Two weeks after beginning shipments of the Korean language version of its new Visual Studio .Net developers software in April, Microsoft Corp. learned that the software accidentally included a file that was infected by the destructive Nimda worm.
Yesterday, the company made a patch available on its Visual Studio .Net Web site that removes the infected file, which has not caused any known infections, according to Microsoft.
Christopher Flores, lead product manager for Visual Studio .Net, said today the hidden Nimda worm was discovered about a month ago by a Microsoft employee shortly after the product’s release, as help files were being converted from native Microsoft file formats to HTML code to be placed online on its Web site. The worm apparently got into the help file code while it was being created by a Korean software vendor that was doing English to Korean language translation, he said.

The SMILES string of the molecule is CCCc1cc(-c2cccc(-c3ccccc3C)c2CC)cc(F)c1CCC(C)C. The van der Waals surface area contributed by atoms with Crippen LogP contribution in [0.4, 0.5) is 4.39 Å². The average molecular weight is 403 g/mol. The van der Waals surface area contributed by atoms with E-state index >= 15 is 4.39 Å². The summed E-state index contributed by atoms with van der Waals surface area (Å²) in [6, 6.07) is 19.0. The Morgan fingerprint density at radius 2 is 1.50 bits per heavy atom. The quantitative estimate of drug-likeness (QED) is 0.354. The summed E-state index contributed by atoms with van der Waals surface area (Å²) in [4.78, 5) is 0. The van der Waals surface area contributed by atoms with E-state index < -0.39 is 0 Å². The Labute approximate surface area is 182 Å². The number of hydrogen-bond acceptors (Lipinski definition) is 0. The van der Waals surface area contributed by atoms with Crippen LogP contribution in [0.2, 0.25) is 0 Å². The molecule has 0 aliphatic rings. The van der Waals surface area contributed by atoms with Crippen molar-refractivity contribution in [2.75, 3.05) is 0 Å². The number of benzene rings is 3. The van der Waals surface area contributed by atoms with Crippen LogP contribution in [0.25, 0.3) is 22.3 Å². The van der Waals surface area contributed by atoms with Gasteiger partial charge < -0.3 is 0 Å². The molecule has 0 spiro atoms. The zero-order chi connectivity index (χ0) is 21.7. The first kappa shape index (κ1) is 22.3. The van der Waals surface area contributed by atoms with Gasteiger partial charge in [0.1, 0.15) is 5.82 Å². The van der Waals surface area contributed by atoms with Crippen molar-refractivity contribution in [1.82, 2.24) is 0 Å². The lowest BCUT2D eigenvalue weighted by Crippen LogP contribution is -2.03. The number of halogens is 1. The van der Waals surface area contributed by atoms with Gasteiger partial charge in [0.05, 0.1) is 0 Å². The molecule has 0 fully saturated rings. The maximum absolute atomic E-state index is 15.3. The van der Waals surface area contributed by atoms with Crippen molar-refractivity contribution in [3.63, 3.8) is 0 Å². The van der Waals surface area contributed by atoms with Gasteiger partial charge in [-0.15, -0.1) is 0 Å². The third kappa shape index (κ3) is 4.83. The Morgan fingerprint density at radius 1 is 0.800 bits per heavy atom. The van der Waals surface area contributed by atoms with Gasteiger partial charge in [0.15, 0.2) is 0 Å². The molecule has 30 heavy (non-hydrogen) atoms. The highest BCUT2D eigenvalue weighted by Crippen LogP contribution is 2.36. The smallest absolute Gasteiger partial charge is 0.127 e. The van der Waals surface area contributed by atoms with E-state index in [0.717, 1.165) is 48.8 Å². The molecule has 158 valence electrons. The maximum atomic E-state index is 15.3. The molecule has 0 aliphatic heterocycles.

About 50,000 copies of the Korean language version of the program are affected, he said. No other languages or versions have been found to include the Nimda code.
The infected file is not used by the program, according to Microsoft, so it is unlikely that a user would initiate it and begin an infection.
The Nimda worm appeared last September as an infection that can strike all 32-bit Windows computers. It propagates using multiple methods and spread quickly around the world last fall.
The outside vendor apparently scanned the code for viruses but scanned only known files in the code and not files that could have been added. The contractor was “too confident in their build process,” Flores said.
The scanning loophole has since been fixed, and all files will now be scanned, he said. “That was a flaw in our Korean build system.”
The company has contacted all customers who have registered the software and offered replacement CDs that don’t include the Nimda worm, he said. All other users are being advised of the infection when they use the Visual Studio .Net Web portal for developers and are being offered the patch and new CDs.
The U.S. version of Visual Studio .Net shipped Feb. 13; foreign language versions began shipping about six weeks later. The Korean version makes up about 1 per cent of the product’s sales, Flores said.